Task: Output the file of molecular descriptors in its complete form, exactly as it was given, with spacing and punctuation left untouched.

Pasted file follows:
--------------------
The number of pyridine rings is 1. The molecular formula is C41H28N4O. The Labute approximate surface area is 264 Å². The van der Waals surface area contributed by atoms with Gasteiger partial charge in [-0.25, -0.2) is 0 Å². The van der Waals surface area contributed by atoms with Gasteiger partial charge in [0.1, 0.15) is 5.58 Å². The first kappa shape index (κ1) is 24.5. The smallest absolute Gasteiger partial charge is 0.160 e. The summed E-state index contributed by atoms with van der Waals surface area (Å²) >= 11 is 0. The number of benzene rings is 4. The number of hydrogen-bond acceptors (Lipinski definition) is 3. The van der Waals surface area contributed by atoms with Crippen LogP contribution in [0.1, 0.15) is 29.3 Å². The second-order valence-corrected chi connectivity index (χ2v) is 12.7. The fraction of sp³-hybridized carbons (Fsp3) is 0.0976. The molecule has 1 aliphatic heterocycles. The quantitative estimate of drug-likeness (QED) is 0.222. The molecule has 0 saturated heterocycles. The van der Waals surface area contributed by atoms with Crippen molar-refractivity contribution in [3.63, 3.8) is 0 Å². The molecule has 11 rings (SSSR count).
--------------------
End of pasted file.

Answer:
The number of pyridine rings is 1. The molecular formula is C41H28N4O. The Labute approximate surface area is 264 Å². The van der Waals surface area contributed by atoms with Gasteiger partial charge in [-0.25, -0.2) is 0 Å². The van der Waals surface area contributed by atoms with Gasteiger partial charge in [0.1, 0.15) is 5.58 Å². The first kappa shape index (κ1) is 24.5. The smallest absolute Gasteiger partial charge is 0.160 e. The summed E-state index contributed by atoms with van der Waals surface area (Å²) >= 11 is 0. The number of benzene rings is 4. The number of hydrogen-bond acceptors (Lipinski definition) is 3. The van der Waals surface area contributed by atoms with Crippen LogP contribution in [0.1, 0.15) is 29.3 Å². The second-order valence-corrected chi connectivity index (χ2v) is 12.7. The fraction of sp³-hybridized carbons (Fsp3) is 0.0976. The molecule has 1 aliphatic heterocycles. The quantitative estimate of drug-likeness (QED) is 0.222. The molecule has 0 saturated heterocycles. The van der Waals surface area contributed by atoms with Crippen molar-refractivity contribution in [3.63, 3.8) is 0 Å². The molecule has 11 rings (SSSR count).